The owners, who had purchased the Ocean View the year before, realized a $1.1 million profit. However, the property still required significant rehabilitation. The city did not want to hold or manage the property, so it turned to NCR, which purchased the property with funds from the Housing Authority of the county of San Mateo, the city of Pacifica, the California Housing Finance Agency, and banks that invested in the deal through LIHTCs.
Mercy Housing: Big Deals No Problem
Not all subsidized multifamily projects fall under HUD’s jurisdiction. The USDA also administers several programs that support the development and preservation of affordable multifamily rental housing (see sidebar article on rural preservation issues).
Affordable developments subsidized by USDA programs are facing preservation challenges similar to those encountered by developments supported by HUD programs. As in urban and suburban areas, nonprofit organizations are often at the forefront of efforts to preserve affordable rental housing in rural areas. Recently, USDA needed a nonprofit developer to bid against a for-profit developer for a package of 30 multifamily properties with expiring subsidies. USDA turned to Intercommunity Mercy Housing (IMH), the Washington state regional office of the Denver-based national nonprofit Mercy Housing, because it is an experienced owner, manager, and preserver of low-income housing.
The 30 properties, spread throughout Washington, had been owned by a single investor who built them in the 1970s and 1980s. The investor did not want the units he had worked hard to keep affordable over the years to be sold at market rate, but the buildings were appealing to for-profit developers who saw the potential for higher cash flows because of their location in strengthening markets, explains Walter Zisette, Intercommunity Mercy Housing Vice President of Real Estate Development.
Mercy credits US Bank, Minneapolis, with making the deal occur. US Bank provided nearly $20 million in financing and agreed to purchase tax-exempt bonds issued by the Washington State Housing Finance Commission to fund 30 individual transactions. Mercy acquired 926 units for nearly $33,000 per unit.
Each property was separately financed and structured. In each case, Mercy took out a USDA rural development Section 515 loan, paid off the previous owner, and carried a balance with new sources of funding, including new Section 515 loans and the tax-exempt bonds US Bank purchased. The state also provided a $1 million investment from its Housing Trust Fund, which made the properties eligible for permanent real estate tax abatements.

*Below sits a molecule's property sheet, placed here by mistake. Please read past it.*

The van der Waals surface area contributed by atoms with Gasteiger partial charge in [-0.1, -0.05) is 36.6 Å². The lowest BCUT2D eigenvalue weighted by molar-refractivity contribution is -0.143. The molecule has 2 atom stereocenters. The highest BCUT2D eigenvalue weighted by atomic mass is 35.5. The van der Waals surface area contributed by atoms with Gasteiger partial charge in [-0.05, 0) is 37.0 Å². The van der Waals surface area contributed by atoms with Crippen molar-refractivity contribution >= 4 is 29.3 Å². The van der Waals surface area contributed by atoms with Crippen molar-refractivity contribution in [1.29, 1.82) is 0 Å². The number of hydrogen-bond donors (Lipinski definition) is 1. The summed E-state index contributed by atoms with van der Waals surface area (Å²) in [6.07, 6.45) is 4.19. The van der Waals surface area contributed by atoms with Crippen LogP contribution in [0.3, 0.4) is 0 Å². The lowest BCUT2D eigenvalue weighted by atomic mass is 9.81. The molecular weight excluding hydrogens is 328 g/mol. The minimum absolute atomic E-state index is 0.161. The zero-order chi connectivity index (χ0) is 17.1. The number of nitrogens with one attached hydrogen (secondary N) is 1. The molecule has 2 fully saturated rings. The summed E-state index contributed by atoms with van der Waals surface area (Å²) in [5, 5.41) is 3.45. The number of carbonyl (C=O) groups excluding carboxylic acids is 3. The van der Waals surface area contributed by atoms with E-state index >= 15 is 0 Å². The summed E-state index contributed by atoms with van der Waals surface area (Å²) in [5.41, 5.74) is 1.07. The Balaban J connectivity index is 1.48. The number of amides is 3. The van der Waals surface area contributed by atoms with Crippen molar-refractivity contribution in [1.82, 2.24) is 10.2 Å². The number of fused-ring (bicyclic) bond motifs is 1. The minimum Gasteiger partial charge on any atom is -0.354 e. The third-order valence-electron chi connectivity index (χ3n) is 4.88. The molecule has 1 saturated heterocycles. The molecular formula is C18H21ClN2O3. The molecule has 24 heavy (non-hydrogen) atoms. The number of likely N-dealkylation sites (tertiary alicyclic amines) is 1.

Ultimately, US Bank’s involvement gave it additional leverage in its relationships with public sector officials. Additionally, the bank’s flexibility in both timing and loan terms was essential in enabling Mercy to complete the transaction while adhering to the state and federal funding programs’ more rigid requirements.
Community Housing Partners: Preserving Rural Affordable Housing
Community Housing Partners (CHP) of Christiansburg, Virginia, focuses on acquiring aging rural multifamily properties, refinancing them to raise funds for their rehabilitation, and managing the refurbished units. CHP’s primary service area is the southeastern United States, where it has found a strong unmet need for this activity. There are thousands of units in these aging developments that are often in poor condition and could be lost from the affordable housing supply. To rehabilitate these units and maintain their affordability for low-income tenants, CHP has become an expert in combining resources from different subsidy programs and other funding sources. CHP is adept at using the complicated management systems that such financing schemes require.